Emerging technology trends – risk or opportunity?
(As originally published in the Financial Post, December 2012)
By Nitin Bedi, Manager, IT Security, Ernst & Young LLP
The velocity of change in information technology has blurred the lines between business and personal activities. Many people expect far more than what their employers are able to offer, and many companies have to catch up to keep the workforce engaged.
Cloud computing, social media and “bring your own device” (BYOD) are such trends that just a few years ago sounded absurd to most information security executives, but are quickly becoming mainstream initiatives. These technologies can create tremendous opportunity — and yet also introduce additional risk to the business.
In a recent Ernst & Young survey of 700 leading companies (Turn risks and opportunities into results, available at ey.com/top10challenges), emerging technologies risk was identified as number five in a list of top 10 risks businesses will face in the coming years.
Following are some highlights from our 2012 Global Information Security Survey (GISS), Fighting to close the gap, highlighting some of the risks of these new technologies:
Cloud: Cloud computing continues to be one of the main drivers of business model innovation and IT service delivery. Canada is a heavy adopter of cloud computing, and 86% of Canadian respondents say they are currently using cloud computing services. However, 21% of Canadian respondents say they have not taken any measures to mitigate the risks of using cloud computing services. Many admit that their efforts to address cloud-related risk is minimal or non-existent.
Social media: Social media can quickly build an organization’s brand, and just as quickly crush it. Canadian businesses rely on policy adjustments and monitoring rather than blocking access to social media sites, and 43% of Canadian respondents do not have a coordinated approach to address social media. One of the most common tactics management uses is to limit access to social media sites, but this has proven to be ineffective, as employees can access the sites with their own devices.
BYOD: As the mobility of today’s workforce continues to grow, the phrase “out of the office” becomes less relevant. Tablet computer use for business has doubled over the last year, and 31% of Canadian respondents now allow the use of company or privately owned tablets in their organization. Canada’s rate of adoption for BYOD was 8%, with 62% of respondents currently evaluating alternatives to enable mobile technology in the workplace. Analysts predict that there will be 10 billion internet-enabled mobile devices, smartphones and tablets globally by 2016.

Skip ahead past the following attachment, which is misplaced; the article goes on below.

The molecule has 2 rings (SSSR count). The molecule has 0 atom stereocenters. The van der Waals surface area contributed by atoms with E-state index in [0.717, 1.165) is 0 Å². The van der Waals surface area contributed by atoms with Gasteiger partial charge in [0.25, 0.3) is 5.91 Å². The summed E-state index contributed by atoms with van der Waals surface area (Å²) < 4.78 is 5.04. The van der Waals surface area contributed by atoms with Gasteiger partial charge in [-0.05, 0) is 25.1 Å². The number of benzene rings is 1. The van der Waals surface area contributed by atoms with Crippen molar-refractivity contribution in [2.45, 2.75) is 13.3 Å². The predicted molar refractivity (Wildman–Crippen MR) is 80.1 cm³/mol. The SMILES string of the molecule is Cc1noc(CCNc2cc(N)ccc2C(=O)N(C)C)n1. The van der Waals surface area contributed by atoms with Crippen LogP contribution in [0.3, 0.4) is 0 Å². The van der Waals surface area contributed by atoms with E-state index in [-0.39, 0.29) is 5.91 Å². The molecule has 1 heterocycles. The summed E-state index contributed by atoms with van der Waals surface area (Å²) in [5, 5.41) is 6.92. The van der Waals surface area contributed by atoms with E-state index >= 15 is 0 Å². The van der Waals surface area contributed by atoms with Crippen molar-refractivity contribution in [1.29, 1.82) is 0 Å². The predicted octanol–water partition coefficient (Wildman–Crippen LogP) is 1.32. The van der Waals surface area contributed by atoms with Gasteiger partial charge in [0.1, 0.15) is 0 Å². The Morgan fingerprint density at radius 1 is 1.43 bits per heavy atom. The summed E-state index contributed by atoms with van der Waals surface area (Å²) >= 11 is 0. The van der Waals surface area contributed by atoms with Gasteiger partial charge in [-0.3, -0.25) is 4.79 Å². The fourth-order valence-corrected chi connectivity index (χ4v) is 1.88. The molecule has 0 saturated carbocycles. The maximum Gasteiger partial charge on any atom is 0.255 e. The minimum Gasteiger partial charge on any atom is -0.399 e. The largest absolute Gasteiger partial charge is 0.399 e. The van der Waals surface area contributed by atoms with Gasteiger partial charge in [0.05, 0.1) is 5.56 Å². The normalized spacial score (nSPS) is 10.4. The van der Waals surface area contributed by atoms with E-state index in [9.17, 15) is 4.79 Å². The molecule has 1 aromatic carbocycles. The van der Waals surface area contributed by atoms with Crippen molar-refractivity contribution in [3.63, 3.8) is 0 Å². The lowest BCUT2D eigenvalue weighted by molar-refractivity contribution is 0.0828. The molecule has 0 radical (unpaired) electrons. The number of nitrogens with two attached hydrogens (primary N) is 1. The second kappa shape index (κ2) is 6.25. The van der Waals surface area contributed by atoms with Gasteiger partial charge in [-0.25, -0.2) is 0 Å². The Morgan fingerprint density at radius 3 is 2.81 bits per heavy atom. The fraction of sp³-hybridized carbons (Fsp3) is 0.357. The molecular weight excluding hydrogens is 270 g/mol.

New technologies introduce new entry points into the organization, opening new opportunities for hackers to penetrate the system. Emerging threats range from opportunistic attacks to targeted attacks, and even state-sponsored attacks. Traditional technologies are no longer sufficient to protect against sophisticated threats — and threats can often remain unnoticed in the environment for a long time.
Most respondents to our survey feel that they are not adequately protected from threats that could result in a breach or data loss. Despite the risks introduced by the adoption of cloud-based services, social media and BYOD, organizations are moving full steam ahead to take advantage of the business opportunities.
Before implementing any new technology, companies should do appropriate due diligence. We’ve identified the following six practical steps you should consider as part of the due diligence.
- Develop an information security framework: Rely on a known security framework such as ISO 27001/2 to assess each type of technology, its role in the organization and the business opportunities and threats.
- Understand your risk appetite: Identify the organization’s risk appetite using a risk management model that reduces risk to an acceptable level.
- Review your third-party agreements: If there are third parties who will be involved in the management or usage of the new processes, services or technologies, you need to agree on allocation of responsibilities.
- Update security policies and prioritize awareness: Adjust your existing security policies and educate your staff on the appropriate use of emerging technologies so that risk is managed.
- Monitor regulations and compliance: Stay on top of specific regulatory and compliance requirements.
- Monitor risk in the environment: With the deployment of any technology, monitoring processes and procedures are required. This includes monitoring the use of the technologies by the employees and determining inappropriate use, and closely managing the risks introduced by the implementation.
Social media, cloud and mobile technologies are here to stay, and you need to be prepared. You must minimize the gap between your current security level and what you’ll need to do to maintain a competitive advantage and minimize your risk exposure.